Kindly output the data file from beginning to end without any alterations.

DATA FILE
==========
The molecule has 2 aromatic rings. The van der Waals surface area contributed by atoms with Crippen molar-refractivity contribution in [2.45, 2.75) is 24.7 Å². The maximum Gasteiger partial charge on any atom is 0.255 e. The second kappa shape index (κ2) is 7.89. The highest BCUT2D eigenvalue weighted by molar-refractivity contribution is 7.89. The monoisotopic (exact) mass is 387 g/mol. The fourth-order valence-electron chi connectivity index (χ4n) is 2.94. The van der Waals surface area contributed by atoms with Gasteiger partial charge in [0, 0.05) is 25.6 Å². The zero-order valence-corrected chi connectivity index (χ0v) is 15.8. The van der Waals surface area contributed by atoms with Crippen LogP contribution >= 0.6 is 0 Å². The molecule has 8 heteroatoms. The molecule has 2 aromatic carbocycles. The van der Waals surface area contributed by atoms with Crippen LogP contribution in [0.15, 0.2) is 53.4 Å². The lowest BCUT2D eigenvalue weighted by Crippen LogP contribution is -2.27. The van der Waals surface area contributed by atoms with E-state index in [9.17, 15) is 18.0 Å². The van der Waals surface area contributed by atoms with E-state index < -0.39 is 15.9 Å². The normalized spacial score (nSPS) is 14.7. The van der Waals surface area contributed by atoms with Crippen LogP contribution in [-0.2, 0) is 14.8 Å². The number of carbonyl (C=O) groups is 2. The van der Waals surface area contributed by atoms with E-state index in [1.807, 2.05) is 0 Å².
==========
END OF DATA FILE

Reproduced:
The molecule has 2 aromatic rings. The van der Waals surface area contributed by atoms with Crippen molar-refractivity contribution in [2.45, 2.75) is 24.7 Å². The maximum Gasteiger partial charge on any atom is 0.255 e. The second kappa shape index (κ2) is 7.89. The highest BCUT2D eigenvalue weighted by molar-refractivity contribution is 7.89. The monoisotopic (exact) mass is 387 g/mol. The fourth-order valence-electron chi connectivity index (χ4n) is 2.94. The van der Waals surface area contributed by atoms with Gasteiger partial charge in [0, 0.05) is 25.6 Å². The zero-order valence-corrected chi connectivity index (χ0v) is 15.8. The van der Waals surface area contributed by atoms with Crippen LogP contribution >= 0.6 is 0 Å². The molecule has 8 heteroatoms. The molecule has 2 aromatic carbocycles. The van der Waals surface area contributed by atoms with Crippen LogP contribution in [0.15, 0.2) is 53.4 Å². The lowest BCUT2D eigenvalue weighted by Crippen LogP contribution is -2.27. The van der Waals surface area contributed by atoms with E-state index in [9.17, 15) is 18.0 Å². The van der Waals surface area contributed by atoms with E-state index < -0.39 is 15.9 Å². The normalized spacial score (nSPS) is 14.7. The van der Waals surface area contributed by atoms with Crippen LogP contribution in [-0.2, 0) is 14.8 Å². The number of carbonyl (C=O) groups is 2. The van der Waals surface area contributed by atoms with E-state index in [1.807, 2.05) is 0 Å².